Gabriella Mangano & Silvana Mangano
Of Objects or Sound
31st May – 19th July 2014
Anna Schwartz Gallery Carriageworks
In the exhibition ‘Of Objects or Sound’, Silvana Mangano and Gabriella Mangano present new video works documenting object and sound-based performances, created during a residency in New York. Working in a new city, the artists took up walking as a project; an exercise in movement, vision and physical negotiation. Certain objects encountered on these reconnaissance journeys were carried back to the studio, establishing a collection that became a connection with the city. Finding themselves without a history in that place, the artists worked to find the essence of each object and endow meaning to these almost totemic things. Using the found objects as their materials, the artists produced two formally distinct bodies of work that converse across the gallery; projected on one wall is a series of four single-channel pieces; and opposite, a nine-channel work on monitors.
Standing Piece for Forms, Standing Piece for Sound, Walking Piece for Forms, and Imagining structures (all 2014) show the artists engaged in an improvised choreography for and with particular discarded materials. Recalling the event of carrying these sheets and rods through the city, the large objects structure the movement of the performers’ entire bodies, having material qualities of size, weight, and resistance that require continual negotiation for solo or duet action. The architectural space of the studio, which stands for any possible space, is activated as a stage for careful, if spontaneous, performance developed especially for the camera. Consciously stripped to a minimum of elements, the videos go to the core of what makes a performance.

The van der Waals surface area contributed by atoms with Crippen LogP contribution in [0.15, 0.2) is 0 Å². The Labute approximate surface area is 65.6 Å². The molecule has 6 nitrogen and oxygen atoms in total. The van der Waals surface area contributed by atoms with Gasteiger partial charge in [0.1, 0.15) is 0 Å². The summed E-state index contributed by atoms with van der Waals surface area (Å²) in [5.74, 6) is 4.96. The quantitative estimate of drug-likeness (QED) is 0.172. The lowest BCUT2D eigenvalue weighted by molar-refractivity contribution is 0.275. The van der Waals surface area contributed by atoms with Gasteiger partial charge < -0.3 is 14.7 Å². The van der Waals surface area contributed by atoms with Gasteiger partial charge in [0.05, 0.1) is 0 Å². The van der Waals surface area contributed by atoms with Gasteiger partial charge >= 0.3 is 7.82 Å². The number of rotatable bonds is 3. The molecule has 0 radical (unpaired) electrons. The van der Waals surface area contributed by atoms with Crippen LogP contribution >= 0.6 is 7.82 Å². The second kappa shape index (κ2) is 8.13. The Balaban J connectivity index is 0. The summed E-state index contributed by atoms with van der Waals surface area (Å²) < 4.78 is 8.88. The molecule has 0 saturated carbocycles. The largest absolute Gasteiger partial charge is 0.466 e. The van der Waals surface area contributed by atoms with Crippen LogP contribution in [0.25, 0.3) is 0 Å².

The presence of the recording technology is even more explicitly built into Performance Compositions for Sculpture. Installed in near-darkness, and shot against a black background, these vignettes of action are very still, the objects and their sensible qualities being the focus of each performance. The decisive cuts of the video are constant reminders of the material of the digital medium, and a prompt for the acknowledgement of the passing of time and the re-play of memory. While all taken from the same performance, it is not clear whether the shots are edited down or simply repeated — paradoxically, the cut appears to delay progress. Again, these short, still videos go some way to deconstructing the basis of performance, literally showing the hand of the artist.
In both series of works, a bold approach to editing exaggerates the non-documentary mode of this documentation: while each of these works is based on sculptural forms and performance, the medium of video asserts itself as a key mode of production and conceptualisation. The durational, time-based nature of the medium is amplified by the sound of multiple metronome beats, falling in and out of sync. The hard but seemingly changing rhythm both propels and restrains the movements in the videos, channelling energy as it keeps unreliable time.
Having visited Russia on the occasion of their inclusion in the 2013 Moscow Biennale, Gabriella Mangano and Silvana Mangano make present here the legacies of Russian Constructivist art and design, with questions and experiments in composition, and studies of isolated movements taken from the real world. Similarly in play are references to Bauhaus theatre, especially its concerns with animating and invigorating formal relationships, finding new interrelations between body, time and space.